The new Food Guide was developed after consultation with over 7,000 nutrition experts, including dietitians, scientists, doctors and researchers.
The dietary guidelines encourage Canadians to focus on vegetables, fruit and whole grains; to include milk, meat and their alternatives; and to limit foods that are high incalories, fat, sugar and salt.
Health Canada, the Federal department responsible for the nation's health, is also now recommending a Vitamin D supplement for Canadians over the age of 50.
"Canada's new Food Guide reinforces the Heart and Stroke Foundation's messages to Canadians about the importance of consuming vegetables and fruit, limiting trans fats and combining a healthy diet with regular physical activity," said the organization's CEO, Sally Brown.
The guide breaks down dietary recommendations according to Canadians' age and gender. An interactive web component - My Food Guide - also helps consumers personalize dietary information according to their age, sex and food preferences. The personalized guide will also include culturally relevant options from a variety of ethnic cuisines.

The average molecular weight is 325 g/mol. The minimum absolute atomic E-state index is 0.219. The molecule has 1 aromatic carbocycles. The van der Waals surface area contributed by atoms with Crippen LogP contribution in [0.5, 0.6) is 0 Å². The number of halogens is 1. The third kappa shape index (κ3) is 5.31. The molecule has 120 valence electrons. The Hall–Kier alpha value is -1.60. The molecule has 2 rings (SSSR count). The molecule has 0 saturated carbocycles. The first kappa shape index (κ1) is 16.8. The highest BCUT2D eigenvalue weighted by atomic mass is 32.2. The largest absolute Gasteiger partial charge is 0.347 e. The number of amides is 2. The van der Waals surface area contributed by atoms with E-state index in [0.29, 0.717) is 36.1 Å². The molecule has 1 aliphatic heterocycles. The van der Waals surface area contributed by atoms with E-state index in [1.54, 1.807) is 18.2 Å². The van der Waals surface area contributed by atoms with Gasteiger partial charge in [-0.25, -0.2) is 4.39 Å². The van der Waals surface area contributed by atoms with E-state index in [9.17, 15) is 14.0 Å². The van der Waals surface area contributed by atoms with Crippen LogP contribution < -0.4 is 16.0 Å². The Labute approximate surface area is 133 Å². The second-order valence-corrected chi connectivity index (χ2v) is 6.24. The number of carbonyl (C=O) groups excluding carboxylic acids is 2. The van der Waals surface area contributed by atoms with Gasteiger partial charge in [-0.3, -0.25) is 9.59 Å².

The nation's new guidelines recommend an average of eight servings of fruit and vegetables per day for Canadian adults, as well as around seven servings of grains, half of which must be whole. Milk and meat, or their alternatives, are recommended at an average of two servings per day.
The guide also promotes physical activity as a complimentary balance to a careful selection of foods. Portion size is also addressed, in an effort to help reduce the nation's overweight and obesity rates.
According to the 2004 Canadian Community Health Survey: Nutrition (CCHS) 23 percent of Canadians aged 18 or older - an estimated 5.5 million adults - are classed as obese, with another 8.6 million, or 36 percent, being overweight.
For more information on Canada's new Food Guide, click here.